Do you know what to prepare for?
I live in the Pacific Northwest, where we have a real chance of major earthquakes. Tornado preparedness doesn’t really come on my radar though; it’s just not something that happens here. So depending on where you live, there are different natural and man-made disasters to prepare for. Finding local disasters will be an important part of your preparedness plans.
It is a big step toward peace of mind when you prepare a local disaster plan for your family. You need to understand what you’re up against. This knowledge is going to help you focus your efforts so you can make the important preparations you need.
Get out your yellow pad and jot down the disasters you think might affect your family. Don’t panic, you’ve got this covered!
9 Steps to Finding Local Disasters
1. Start in your home – Make a list of the common disasters that could happen at your home. I’m using the term disaster loosely; unemployment can be a real disaster for your family if you’re not prepared. Here are a few things to consider:
- // Fire – kitchen or wood stove
- // Unemployment
- // Accidental poisoning
- // Household accidents
- // Power outage
- // Make sure you have these 15 emergency numbers in your cell phone
2. Next take a look at your neighborhood – the list may be long, but put down everything you can think of. What businesses are within one mile of you house? Are there any that may have chemical storage or other hazardous materials – things that might blow up? Have there been any issues of flooding? What is the crime rate?
- // Hazardous materials spill – Take a look at the FFPA symbols used by fire fighters and learn how to decipher them. These are found on each commercial building and give firefighters a heads up about the chemicals that can be found in the building. Don’t be afraid to ask your local fire department for clarification. They will have a list of businesses that have hazardous materials in your area
- // Train derailment – trains have their own marking system to notify emergency responders in case of trouble. If you are close to train tracks, look at the HazMat signs and learn to decipher what chemicals are going through your town. See echo US DOT HazMat Placards (EnvironmentalChemistry.com) – HazMat placards are required when shipping hazardous materials in the United States, Canada and Mexico. These pages provide US DOT definitions for each hazmat placard.
- // Flood areas
- // Landslide
- // Crime rate
- // Sink holes
3. Now take a look at what might affect the region where you live, each one will have its own specific challenges. No place is free from natural disasters and luckily, no place will have all of them!
- // wildfire
- // winter storm
- // hurricane
- // volcano
- // tornado
- // windstorm
- // earthquake
- // heat wave
- // drought
- // thunderstorms
- // pandemic
- // terrorism
- // nuclear power plants
- // tsunami
Time to verify your ideas and get some information from your county. It’s not necessary to visit each of these sites, but they will give you a lot of information about your area.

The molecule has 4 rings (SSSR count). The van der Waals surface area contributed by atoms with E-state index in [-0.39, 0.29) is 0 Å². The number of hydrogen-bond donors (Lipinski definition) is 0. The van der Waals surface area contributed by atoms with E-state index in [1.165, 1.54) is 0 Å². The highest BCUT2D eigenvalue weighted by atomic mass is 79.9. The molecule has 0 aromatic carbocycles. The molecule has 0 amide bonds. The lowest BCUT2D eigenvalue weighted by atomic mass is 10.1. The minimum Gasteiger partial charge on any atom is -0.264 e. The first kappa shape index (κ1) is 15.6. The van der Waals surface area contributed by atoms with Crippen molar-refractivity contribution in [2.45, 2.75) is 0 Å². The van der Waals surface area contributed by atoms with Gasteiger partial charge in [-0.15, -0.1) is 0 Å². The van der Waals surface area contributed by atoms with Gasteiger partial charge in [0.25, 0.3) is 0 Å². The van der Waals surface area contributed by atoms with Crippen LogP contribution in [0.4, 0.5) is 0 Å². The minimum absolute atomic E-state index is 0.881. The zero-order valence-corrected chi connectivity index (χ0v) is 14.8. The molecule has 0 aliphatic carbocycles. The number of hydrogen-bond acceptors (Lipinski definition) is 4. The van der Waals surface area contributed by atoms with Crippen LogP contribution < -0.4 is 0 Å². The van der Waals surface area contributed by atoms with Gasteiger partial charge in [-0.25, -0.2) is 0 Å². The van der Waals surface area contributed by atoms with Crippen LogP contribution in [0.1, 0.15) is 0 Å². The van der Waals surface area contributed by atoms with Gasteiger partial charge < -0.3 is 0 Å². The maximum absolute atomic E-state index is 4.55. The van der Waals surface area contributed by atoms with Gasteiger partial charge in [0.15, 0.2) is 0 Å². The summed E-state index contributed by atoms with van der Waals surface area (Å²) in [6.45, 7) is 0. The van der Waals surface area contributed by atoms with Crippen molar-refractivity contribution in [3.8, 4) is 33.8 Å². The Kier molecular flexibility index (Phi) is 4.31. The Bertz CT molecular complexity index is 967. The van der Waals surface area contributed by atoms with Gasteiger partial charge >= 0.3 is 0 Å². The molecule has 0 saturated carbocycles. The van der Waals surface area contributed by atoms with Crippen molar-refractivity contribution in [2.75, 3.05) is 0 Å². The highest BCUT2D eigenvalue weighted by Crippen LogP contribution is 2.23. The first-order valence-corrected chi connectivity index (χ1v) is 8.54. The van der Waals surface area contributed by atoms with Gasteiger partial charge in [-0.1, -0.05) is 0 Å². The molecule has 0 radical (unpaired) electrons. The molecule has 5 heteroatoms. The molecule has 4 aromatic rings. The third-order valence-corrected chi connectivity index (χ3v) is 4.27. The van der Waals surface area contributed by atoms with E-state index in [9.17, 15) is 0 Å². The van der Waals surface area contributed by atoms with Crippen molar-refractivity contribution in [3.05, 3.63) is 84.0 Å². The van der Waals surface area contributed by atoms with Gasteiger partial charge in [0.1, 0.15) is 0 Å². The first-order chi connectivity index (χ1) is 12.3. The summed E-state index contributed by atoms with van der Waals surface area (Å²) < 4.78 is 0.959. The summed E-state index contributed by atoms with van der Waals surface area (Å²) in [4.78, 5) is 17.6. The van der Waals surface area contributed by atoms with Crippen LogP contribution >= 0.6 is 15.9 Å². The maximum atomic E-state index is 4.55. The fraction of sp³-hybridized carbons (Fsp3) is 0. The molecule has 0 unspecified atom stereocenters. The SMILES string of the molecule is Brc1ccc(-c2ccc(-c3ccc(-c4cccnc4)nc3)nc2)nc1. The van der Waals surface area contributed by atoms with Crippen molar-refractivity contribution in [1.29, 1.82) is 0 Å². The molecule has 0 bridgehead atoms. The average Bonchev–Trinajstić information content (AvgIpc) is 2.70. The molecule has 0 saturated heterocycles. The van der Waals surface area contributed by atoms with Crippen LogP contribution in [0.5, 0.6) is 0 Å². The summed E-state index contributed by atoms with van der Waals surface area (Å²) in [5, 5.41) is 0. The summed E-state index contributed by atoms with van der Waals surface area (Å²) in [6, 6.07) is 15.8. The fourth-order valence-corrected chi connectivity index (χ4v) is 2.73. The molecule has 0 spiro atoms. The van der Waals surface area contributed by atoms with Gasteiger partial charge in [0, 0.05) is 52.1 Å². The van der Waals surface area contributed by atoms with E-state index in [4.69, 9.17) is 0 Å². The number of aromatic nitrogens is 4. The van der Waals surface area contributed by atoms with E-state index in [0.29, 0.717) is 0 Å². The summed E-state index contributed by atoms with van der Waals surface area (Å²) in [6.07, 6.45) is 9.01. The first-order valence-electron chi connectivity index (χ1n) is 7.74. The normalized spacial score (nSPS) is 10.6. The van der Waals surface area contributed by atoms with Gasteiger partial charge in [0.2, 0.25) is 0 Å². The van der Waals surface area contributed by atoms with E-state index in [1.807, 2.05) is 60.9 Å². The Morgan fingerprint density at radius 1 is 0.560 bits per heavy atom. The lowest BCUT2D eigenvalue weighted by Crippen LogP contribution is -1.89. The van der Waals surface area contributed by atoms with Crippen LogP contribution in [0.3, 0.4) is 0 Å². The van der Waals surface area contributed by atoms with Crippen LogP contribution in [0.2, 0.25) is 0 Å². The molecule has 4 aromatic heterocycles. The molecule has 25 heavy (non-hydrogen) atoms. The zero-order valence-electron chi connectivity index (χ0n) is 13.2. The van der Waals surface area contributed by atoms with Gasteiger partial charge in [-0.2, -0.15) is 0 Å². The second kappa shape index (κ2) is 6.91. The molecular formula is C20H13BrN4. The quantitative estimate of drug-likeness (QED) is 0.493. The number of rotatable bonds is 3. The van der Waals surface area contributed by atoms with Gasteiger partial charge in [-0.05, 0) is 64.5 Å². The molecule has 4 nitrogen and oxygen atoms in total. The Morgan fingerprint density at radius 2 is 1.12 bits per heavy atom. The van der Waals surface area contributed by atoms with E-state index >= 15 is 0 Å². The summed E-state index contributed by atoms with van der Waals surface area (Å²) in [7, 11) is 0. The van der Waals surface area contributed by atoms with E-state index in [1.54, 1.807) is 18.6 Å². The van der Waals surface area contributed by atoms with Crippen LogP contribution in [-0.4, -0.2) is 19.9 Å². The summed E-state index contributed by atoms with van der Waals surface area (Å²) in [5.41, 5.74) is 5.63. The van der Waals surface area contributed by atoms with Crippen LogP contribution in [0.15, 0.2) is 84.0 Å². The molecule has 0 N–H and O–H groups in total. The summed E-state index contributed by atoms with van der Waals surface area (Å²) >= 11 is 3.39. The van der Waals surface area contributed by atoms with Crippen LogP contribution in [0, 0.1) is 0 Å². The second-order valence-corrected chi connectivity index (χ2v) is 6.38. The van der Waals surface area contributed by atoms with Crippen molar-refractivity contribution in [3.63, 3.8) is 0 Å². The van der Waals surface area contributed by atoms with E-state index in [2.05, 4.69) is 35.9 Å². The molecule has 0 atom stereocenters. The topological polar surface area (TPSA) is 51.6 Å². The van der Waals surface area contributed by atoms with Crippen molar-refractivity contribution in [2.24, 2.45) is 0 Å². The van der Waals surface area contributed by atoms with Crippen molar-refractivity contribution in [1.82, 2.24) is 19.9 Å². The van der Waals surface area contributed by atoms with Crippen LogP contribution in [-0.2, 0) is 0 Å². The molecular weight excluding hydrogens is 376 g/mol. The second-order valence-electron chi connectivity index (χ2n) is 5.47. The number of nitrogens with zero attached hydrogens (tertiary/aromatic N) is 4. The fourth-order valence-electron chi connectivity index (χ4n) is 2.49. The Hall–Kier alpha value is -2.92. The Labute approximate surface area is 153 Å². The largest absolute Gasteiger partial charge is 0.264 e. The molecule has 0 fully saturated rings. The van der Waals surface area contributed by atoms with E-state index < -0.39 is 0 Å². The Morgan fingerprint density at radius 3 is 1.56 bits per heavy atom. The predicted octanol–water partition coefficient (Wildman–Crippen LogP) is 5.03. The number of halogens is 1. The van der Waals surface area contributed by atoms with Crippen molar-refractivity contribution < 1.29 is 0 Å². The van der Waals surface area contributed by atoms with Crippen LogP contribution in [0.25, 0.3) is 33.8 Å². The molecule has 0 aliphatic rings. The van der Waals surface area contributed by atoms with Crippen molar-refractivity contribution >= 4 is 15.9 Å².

4. Visit the online atlas for your county and look at different risk area maps for your neighborhood. Most counties call this their “GIS” system, (which stands for geographic information system). Just do an internet search – GIS …YOUR COUNTY…YOUR STATE. You will find information about earthquake, wildfire, watersheds and any other local hazards that are relevant.
5. Go to usa.com and see what natural disasters are common for your area. Put your city and state into the search bar and then pay special attention to the weather and natural disaster tabs.
6. Go to Trulia.com and take a look at their interactive heat map to get information about natural hazards in your area. This is a cool site that lets you not only see the risk of flooding, earthquake, wildfire and tornado’s, but also lets you take a look at the crime rate for the area you live.
7. Take a look at the FEMA course “Are You Ready? An In-Depth Guide to Citizen Preparedness” These parts may help you decide what local disaster you might be preparing for – Natural Hazards # 1 and Natural Hazards #2 information sheets or the Technological Hazards sheet.
8. Visit the Red Cross website and see their “types of emergencies” page. You will find in depth planning ideas. Will any of these local disasters be something your family may need to prepare for?
9. Take a deep breath! Prayerfully consider how you or your family will respond to each local disaster you have identified. Discuss with your family the disasters that are most likely to “hit you first” and start preparing.
Remember, you can do this – one step at a time. Keep your list of “possible” disasters in a handy spot for future Preparedness Planning Days, take one disaster and start preparing.
Now you’ve taken the time to identify your disasters. What is your main priority?